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article imageSurgeon General warns pregnant women, youth over marijuana use

By Karen Graham     Aug 29, 2019 in Health
Federal health officials issued a national warning Thursday against marijuana use by adolescents and pregnant women, as more states legalize the increasingly potent drug for medicinal and recreational use.
Health and Human Services (HHS) Secretary Alex Azar and Surgeon General Jerome Adams made the announcement, with Azar calling marijuana “a dangerous drug," reports the Associated Press.
Government officials also said President Donald Trump had donated $100,000, one-quarter of his annual salary, toward a digital campaign to raise awareness of the dangers of the drug.
HHS officials are saying the best science available suggests no amount of marijuana use during pregnancy or for youth is known to be safe, while Surgeon General Jerome Adams' advisory was the first his office has issued on marijuana since 1982, according to Politico.
"Just to be clear: Some states' laws on marijuana may have changed, but the science has not and federal law has not," HHS Secretary Alex Azar said. While the opioid crisis is a major priority for the White House, marijuana use has not gotten such high-level scrutiny.
The Surgeon General's warning comes at a time when nearly two-thirds of U.S. states have legalized the use of marijuana. Marijuana is now a $10 billion industry in the U.S., mainly through medical marijuana, although an increasing number of states have also made pot legal for recreational use.
Medicinal cannabis.
Medicinal cannabis.
Raul ARBOLEDA, AFP/File
U.S. Surgeon General’s Advisory
In the Surgeon General's advisory, Adams says, "I am emphasizing the importance of protecting our Nation from the health risks of marijuana use in adolescence and during pregnancy. Recent increases in access to marijuana and in its potency, along with misperceptions of safety of marijuana endanger our most precious resource, our nation’s youth."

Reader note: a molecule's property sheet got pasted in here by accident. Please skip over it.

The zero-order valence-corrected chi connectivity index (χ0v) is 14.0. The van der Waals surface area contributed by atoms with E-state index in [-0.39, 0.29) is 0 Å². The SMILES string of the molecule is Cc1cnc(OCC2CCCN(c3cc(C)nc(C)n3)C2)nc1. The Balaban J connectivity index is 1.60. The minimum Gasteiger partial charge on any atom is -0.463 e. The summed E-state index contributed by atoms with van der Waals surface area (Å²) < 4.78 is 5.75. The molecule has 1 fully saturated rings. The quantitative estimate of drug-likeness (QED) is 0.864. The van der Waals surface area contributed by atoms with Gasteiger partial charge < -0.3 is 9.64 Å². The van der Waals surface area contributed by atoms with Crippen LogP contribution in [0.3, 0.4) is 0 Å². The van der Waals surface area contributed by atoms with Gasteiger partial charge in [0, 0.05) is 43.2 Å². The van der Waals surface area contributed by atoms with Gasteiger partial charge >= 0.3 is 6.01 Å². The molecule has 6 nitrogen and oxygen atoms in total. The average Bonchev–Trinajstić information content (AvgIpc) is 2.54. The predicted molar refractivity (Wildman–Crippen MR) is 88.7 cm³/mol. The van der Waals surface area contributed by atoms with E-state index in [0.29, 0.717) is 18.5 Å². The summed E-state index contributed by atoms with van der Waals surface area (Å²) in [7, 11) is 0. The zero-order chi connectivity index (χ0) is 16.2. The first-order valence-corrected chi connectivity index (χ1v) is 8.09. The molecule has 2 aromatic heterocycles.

The report notes that marijuana available today is much stronger than previous versions. The THC concentration in commonly cultivated marijuana plants has increased three-fold between 1995 and 2014 (4 percent and 12 percent respectively). The risks of physical dependence, addiction, and other negative consequences increase with exposure to high concentrations of THC and the younger the age when marijuana use begins.
"Pregnant women use marijuana more than any other illicit drug. In a national survey, marijuana use in the past month among pregnant women doubled (3.4% to 7%) between 2002 and 2017," says the report.
HHS Assistant Secretary for Health Brett Giroir said pregnant women taking marijuana to relieve morning sickness should stop. “If you have morning sickness, talk to your physician,” he said.
More about Marijuana, pregnantwomen, Young people, Dangers, Surgeon general
 
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